Exploring enzymatic behaviour in xylo- and phytophagous insects consortia. What could be learned from Nature ?
Thursday, May 1, 2014: 3:35 PM
Grand Ballroom D-E, lobby level (Hilton Clearwater Beach)
Claire Dumas1, Guillermina Hernandez-Raquet2, Lucile Chatellard1, Amandine Gales1, Adèle Lazuka2, Lucas Auer2, Hélène Carrère1, Jean-Jacques Godon1, Michael O'Donohue2 and Jean-Philippe Steyer1, (1)INRA UR050, Laboratoire de Biotechnologie de l'Environnement, Narbonne, France, (2)Lab d'Ingénierie des Systèmes Biologiques et des Procédés (LISBP), Institut National de la Recherche Agronomique (INRA), Toulouse, France
Over millions of years living organisms have optimized the digestion of a large variety of substrates resulting in highly efficient systems [1, 2]. The microorganisms found in animal digestive tracts where oxygen is deficient, generally produce enzymes assemblies, such as cellulosomes, which remain associated with microorganisms and act in synergism. Many insects feed on plant material and benefit for the degradation of lignocellulose of an endosymbiosis with bacterial population located in their digestive tracts. The study of original strategies implemented in insect guts would be of interest for possible improvements of the biomass conversion in industrial processes.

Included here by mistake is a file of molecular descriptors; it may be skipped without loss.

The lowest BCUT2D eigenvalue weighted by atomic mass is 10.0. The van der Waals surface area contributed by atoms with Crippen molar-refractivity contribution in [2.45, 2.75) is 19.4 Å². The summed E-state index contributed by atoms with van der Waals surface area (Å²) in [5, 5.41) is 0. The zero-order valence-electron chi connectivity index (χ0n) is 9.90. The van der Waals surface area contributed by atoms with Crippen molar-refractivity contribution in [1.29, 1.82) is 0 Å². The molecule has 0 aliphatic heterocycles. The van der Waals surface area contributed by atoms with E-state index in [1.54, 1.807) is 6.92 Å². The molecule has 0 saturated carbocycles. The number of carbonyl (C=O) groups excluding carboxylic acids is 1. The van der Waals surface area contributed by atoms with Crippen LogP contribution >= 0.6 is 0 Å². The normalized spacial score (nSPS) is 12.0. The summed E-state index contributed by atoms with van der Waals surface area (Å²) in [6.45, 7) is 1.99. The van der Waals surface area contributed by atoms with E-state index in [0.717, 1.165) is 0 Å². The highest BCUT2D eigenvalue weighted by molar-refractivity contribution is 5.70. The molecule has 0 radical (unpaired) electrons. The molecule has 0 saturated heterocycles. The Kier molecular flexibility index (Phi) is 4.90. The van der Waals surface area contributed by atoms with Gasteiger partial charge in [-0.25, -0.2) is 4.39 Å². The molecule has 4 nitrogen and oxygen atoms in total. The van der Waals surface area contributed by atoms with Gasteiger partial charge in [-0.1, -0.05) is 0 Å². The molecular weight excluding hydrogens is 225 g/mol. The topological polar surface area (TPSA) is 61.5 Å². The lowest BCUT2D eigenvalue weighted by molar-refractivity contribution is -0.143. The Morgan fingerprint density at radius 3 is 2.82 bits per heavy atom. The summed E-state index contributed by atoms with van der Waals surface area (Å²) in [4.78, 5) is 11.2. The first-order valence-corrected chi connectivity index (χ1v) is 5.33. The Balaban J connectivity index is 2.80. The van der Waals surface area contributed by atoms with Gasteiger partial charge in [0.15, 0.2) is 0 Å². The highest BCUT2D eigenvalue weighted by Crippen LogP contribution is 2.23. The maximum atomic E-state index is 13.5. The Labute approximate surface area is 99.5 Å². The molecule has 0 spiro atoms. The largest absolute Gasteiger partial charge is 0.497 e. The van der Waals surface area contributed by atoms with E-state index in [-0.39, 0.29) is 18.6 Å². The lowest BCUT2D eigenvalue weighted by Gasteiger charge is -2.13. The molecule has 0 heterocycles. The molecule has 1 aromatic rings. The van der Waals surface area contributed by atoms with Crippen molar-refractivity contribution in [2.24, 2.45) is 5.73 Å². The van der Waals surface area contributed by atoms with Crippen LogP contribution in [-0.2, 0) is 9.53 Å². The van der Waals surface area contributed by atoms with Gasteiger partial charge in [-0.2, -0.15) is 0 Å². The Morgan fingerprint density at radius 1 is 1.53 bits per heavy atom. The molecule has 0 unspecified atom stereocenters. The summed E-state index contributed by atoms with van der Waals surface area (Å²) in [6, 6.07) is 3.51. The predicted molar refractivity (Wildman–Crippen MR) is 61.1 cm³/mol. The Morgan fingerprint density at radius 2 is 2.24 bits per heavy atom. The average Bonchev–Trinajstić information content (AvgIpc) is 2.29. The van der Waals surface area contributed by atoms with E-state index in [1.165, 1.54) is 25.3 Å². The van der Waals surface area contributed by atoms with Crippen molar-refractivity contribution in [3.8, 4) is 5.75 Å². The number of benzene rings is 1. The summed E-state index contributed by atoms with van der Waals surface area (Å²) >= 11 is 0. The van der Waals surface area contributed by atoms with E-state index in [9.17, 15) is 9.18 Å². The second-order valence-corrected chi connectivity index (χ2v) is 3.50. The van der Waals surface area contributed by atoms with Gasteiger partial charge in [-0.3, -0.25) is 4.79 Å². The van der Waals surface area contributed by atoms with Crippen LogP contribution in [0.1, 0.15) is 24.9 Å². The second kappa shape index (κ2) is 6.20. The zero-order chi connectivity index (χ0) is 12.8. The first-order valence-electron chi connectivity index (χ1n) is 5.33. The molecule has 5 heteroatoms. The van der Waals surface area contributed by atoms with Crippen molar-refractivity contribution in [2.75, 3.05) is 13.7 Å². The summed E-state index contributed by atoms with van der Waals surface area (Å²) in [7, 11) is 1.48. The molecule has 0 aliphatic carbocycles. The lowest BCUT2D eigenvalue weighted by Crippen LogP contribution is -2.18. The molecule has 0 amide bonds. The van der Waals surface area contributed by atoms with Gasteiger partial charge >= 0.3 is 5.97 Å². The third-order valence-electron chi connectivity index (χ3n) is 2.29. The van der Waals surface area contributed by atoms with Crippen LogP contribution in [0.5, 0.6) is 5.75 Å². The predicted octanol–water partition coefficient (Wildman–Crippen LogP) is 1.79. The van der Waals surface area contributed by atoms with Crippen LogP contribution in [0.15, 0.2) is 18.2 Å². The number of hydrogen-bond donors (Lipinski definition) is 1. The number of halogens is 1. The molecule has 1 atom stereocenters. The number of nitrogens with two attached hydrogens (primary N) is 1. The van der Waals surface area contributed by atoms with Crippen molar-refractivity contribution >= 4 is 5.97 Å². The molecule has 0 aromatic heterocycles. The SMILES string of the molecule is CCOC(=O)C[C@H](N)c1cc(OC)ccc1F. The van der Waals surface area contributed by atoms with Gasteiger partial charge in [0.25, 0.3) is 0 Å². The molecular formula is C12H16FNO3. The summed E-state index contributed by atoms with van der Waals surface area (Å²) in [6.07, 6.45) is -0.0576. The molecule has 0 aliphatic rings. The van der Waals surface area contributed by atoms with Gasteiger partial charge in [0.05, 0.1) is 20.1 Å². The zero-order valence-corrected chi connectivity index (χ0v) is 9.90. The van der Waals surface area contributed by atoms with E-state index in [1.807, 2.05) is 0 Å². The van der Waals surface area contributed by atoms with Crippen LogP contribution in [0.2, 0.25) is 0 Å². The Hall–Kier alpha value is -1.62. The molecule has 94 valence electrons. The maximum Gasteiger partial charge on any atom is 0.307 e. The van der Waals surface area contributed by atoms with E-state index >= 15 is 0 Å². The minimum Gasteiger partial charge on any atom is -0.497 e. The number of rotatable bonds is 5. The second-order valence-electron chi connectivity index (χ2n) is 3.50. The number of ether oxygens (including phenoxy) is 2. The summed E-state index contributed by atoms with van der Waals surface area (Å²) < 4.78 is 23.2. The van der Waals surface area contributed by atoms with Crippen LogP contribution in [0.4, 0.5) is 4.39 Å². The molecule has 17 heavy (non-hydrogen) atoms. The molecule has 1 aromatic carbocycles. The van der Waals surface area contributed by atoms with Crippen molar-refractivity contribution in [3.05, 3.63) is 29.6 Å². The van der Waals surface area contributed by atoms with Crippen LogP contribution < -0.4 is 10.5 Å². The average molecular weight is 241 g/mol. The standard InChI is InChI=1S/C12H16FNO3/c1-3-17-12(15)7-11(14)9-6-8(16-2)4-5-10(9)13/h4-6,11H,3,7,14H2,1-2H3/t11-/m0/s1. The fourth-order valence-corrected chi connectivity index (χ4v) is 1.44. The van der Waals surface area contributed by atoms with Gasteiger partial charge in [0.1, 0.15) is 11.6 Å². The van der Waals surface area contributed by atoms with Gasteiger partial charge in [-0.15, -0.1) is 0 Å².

The proposed project aims to characterize the microbial and enzymatic consortia that allow efficient lignocellulosic degradation. For this, the digestive microbiomes of nine insects belonging to several orders (Gromphadorrina potentosa, Ergates faber, Potosia cuprea, Propomacus bimucronatus, Gryllus bimaculatus, Locusta migratoria, Cossus cossus, Carausius morosus and Termites hospes) were placed in batch reactors, in physicochemical environment similar to their original medium. Their ability to degrade lignocellulosic substrate (wheat straw) and the characterization of their phylogenetic and enzymatic diversity allowed selecting the most efficient insects. The microbiomes of selected insects were successfully maintained in bioreactors and their strategy for lignocellulose degradation was followed dynamically in successive fed-batch reactors.

This research will enable to analyze the genes and the microorganisms that synthesize the enzymes of interest and therefore to produce biomimetic enzyme cocktails benefiting from millions of years of evolution.

 [1] Martin, M. M. (1983). 75(3), 313–324.

[2] Godon, J.J. (2013), 6 (3) , 1063-1081